Determining how cholesterol-rich Lp(a) causes heart disease
Initial Award Abstract
Coronary heart disease is the main cause of death for both men and women in western countries. Cigarette smoking is associated with an increased incidence of premature atherosclerosis, which causes myocardial infarctions. Another important risk factor for developing coronary artery disease is elevated blood levels of the unusual fat-transporting protein Lp(a). Together, elevated blood levels of Lp(a) and cigarette smoking greatly exacerbate the risk of coronary heart disease. In addition, at least one study suggests that cigarette smoking specifically alters Lp(a) concentrations in the blood. The molecular mechanism of how high levels of Lp(a) causes increased atherosclerosis is still unclear. In this proposal we will explore the hypothesis that Lp(a) becomes trapped in the walls of blood vessels by binding to specific proteins in the artery wall known as the proteoglycans and fibrin. Since Lp(a) is a combination of Low Density Lipoprotein (LDL, the "bad" cholesterol-transporting plasma protein) and apo(a) (another plasma protein) we will attempt to generate Lp(a) that binds poorly to the components of arterial walls.
Using advanced molecular biology techniques we have been able to genetically engineer LDL in such a way that it does not bind to proteoglycans. In transgenic mice this LDL has shown little ability to cause atherosclerosis. Similarly, one of our collaborators has engineered apo(a) in such a way it does not bind fibrin (another component of the artery wall). When expressed in transgenic mice this modified apo(a) is poorly retained in arterial walls. These genetically modified Lp(a) will be expressed in transgenic mice to determine if they are less atherogenic than normal Lp(a). If the genetically altered Lp(a) are less atherogenic we will know that their binding to proteoglycans and/or fibrin are an important step in initiating atherosclerosis in mice and most likely in man as well. In summary, these studies should help clarify how Lp(a) induces atherosclerosis. Moreover, if these genetic studies establish that the inhibition Lp(a) binding to proteoglycans and/or to other key blood proteins is anti-atherogenic, then the therapeutic potential of using small molecules to inhibit Lp(a) binding becomes a new viable approach for inhibiting or preventing atherosclerosis in humans. |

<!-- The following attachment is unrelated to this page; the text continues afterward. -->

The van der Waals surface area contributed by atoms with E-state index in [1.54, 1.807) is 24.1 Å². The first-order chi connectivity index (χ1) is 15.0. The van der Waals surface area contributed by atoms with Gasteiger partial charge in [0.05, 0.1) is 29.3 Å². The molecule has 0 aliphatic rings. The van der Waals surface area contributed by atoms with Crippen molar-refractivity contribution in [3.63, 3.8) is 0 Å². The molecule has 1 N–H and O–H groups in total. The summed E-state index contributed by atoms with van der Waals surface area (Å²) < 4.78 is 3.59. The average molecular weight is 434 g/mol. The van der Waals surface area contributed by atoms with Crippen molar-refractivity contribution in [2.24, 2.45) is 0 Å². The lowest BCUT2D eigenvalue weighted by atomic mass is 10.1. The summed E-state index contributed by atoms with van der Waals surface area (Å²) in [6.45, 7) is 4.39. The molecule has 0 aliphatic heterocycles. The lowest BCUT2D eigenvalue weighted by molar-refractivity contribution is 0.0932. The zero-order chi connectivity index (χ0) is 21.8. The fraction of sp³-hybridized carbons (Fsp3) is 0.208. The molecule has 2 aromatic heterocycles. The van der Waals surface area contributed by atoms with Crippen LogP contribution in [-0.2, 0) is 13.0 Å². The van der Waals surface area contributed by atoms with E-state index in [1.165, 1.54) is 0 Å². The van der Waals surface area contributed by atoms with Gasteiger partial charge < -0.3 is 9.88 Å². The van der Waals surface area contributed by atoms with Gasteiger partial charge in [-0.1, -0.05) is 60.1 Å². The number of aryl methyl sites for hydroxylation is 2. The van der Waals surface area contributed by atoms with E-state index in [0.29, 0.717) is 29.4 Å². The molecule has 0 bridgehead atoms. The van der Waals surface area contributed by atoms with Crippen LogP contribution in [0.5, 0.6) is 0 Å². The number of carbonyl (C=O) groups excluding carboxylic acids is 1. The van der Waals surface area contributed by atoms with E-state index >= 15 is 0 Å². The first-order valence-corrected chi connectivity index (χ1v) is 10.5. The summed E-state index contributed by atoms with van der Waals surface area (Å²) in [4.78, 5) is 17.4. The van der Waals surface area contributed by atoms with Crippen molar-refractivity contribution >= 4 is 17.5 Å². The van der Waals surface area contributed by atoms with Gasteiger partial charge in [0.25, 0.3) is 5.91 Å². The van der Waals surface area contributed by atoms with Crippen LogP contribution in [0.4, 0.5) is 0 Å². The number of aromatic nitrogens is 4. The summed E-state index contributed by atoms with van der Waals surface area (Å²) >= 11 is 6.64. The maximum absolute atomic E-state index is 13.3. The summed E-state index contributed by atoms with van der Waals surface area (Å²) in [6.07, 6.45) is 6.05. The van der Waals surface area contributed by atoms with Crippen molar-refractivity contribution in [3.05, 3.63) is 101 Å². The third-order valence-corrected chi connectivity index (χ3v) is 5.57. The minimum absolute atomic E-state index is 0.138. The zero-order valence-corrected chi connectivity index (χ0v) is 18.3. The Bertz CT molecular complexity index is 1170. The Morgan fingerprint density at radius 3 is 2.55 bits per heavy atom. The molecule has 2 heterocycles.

|Phylogenetic analysis of the Apolipoprotein B mRNA editing region: evidence for a secondary structure between the Mooring-sequence and the 3' efficiency element
|Periodical: Journal of Biological Chemistry
|Authors: Hersberger M, Patarroyo-White S, Arnold K, Innerarity TL